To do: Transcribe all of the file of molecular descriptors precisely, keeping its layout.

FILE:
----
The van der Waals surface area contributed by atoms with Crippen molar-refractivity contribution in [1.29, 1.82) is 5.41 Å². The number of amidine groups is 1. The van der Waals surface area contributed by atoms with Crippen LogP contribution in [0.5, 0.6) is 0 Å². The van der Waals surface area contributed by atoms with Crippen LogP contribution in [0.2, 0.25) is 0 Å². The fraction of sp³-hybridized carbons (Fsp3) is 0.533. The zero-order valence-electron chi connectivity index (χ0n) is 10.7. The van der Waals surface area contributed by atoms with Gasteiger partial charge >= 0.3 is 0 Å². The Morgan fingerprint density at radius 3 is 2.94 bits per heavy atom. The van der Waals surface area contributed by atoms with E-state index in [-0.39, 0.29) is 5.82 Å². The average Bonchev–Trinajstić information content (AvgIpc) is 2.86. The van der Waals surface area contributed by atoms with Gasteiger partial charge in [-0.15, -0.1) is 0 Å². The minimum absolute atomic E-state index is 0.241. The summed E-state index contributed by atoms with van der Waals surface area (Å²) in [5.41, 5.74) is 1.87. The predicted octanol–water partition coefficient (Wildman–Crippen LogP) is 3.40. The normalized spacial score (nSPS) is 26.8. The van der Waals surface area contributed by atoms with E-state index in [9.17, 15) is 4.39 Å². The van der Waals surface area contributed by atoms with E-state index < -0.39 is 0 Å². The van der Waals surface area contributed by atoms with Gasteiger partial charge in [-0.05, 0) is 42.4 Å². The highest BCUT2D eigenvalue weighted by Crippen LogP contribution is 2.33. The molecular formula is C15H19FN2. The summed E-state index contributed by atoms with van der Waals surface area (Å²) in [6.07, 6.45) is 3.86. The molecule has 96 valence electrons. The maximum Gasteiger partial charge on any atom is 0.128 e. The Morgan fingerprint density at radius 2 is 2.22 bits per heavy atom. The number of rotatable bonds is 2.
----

The van der Waals surface area contributed by atoms with Crippen molar-refractivity contribution in [1.29, 1.82) is 5.41 Å². The number of amidine groups is 1. The van der Waals surface area contributed by atoms with Crippen LogP contribution in [0.5, 0.6) is 0 Å². The van der Waals surface area contributed by atoms with Crippen LogP contribution in [0.2, 0.25) is 0 Å². The fraction of sp³-hybridized carbons (Fsp3) is 0.533. The zero-order valence-electron chi connectivity index (χ0n) is 10.7. The van der Waals surface area contributed by atoms with Gasteiger partial charge >= 0.3 is 0 Å². The Morgan fingerprint density at radius 3 is 2.94 bits per heavy atom. The van der Waals surface area contributed by atoms with E-state index in [-0.39, 0.29) is 5.82 Å². The average Bonchev–Trinajstić information content (AvgIpc) is 2.86. The van der Waals surface area contributed by atoms with Gasteiger partial charge in [-0.15, -0.1) is 0 Å². The minimum absolute atomic E-state index is 0.241. The summed E-state index contributed by atoms with van der Waals surface area (Å²) in [5.41, 5.74) is 1.87. The predicted octanol–water partition coefficient (Wildman–Crippen LogP) is 3.40. The normalized spacial score (nSPS) is 26.8. The van der Waals surface area contributed by atoms with E-state index in [9.17, 15) is 4.39 Å². The van der Waals surface area contributed by atoms with E-state index < -0.39 is 0 Å². The van der Waals surface area contributed by atoms with Gasteiger partial charge in [-0.05, 0) is 42.4 Å². The highest BCUT2D eigenvalue weighted by Crippen LogP contribution is 2.33. The molecular formula is C15H19FN2. The summed E-state index contributed by atoms with van der Waals surface area (Å²) in [6.07, 6.45) is 3.86. The molecule has 96 valence electrons. The maximum Gasteiger partial charge on any atom is 0.128 e. The Morgan fingerprint density at radius 2 is 2.22 bits per heavy atom. The number of rotatable bonds is 2.